Some stories portray the changing dynamics and meanings of young, urban relationships in times when marriage certificates are being seen as less important than compatibility. Say, that story about a man and a woman where after eight long years ‘she wanted a name (to their relationship) and he liked it nameless. And that’s how they became ‘were’ from ‘are’. There is love resting unrequited, a written proposal coming back ‘undelivered. The recipient refused to accept the cover. Please sign this’ because not everyone can break the set ceilings of man-loves-woman, only. The obsession for observing couples in love makes a first person narrator their ‘official photographer … I loved capturing them’ in a sweet story peppered with musings and poignant with a quiet desire to ‘steal some of their magic and charisma into my own life!’ In another piece about a sister’s homecoming to her brother she ‘secretly hoped he had not outgrown his love for me just like he had outgrown his shorts.’ There is also that love which wants to defy definition, or the reasons behind its existence, by calling itself a ‘need’ – of another’s presence, voice, strength. Anything, but not ‘love’.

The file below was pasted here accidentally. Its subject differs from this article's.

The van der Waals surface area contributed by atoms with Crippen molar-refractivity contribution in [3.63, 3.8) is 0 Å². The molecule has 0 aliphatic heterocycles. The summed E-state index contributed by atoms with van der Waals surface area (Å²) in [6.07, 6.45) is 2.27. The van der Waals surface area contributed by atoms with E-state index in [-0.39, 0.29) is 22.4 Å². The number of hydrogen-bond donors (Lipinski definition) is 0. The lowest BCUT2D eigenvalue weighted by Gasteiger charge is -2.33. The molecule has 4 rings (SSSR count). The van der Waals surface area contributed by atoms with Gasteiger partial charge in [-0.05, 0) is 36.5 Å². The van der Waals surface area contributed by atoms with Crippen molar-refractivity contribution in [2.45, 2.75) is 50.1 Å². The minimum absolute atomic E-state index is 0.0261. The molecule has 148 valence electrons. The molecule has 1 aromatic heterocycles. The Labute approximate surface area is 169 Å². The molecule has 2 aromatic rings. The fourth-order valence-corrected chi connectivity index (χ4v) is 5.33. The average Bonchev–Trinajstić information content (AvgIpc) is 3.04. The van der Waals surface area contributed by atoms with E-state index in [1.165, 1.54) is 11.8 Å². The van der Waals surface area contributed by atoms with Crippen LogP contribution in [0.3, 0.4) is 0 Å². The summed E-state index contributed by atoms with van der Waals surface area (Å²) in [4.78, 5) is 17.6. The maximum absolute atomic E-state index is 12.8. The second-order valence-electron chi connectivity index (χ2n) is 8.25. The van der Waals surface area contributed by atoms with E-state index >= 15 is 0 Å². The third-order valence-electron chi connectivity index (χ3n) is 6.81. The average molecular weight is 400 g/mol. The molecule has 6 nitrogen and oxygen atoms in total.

And then there are the usual tales too. Love that likes denial like ‘you love the rains and when it rains, you open your umbrella or stay indoors’. There is real love which does not promise the stars but support through thick-and-thin, instead, and the one which flows between two souls. There is love among school kids and college friends, widows for their husbands long gone and letters dearer than oxygen. And the pain of it all, ‘the pain of being no one to someone who became her everything.’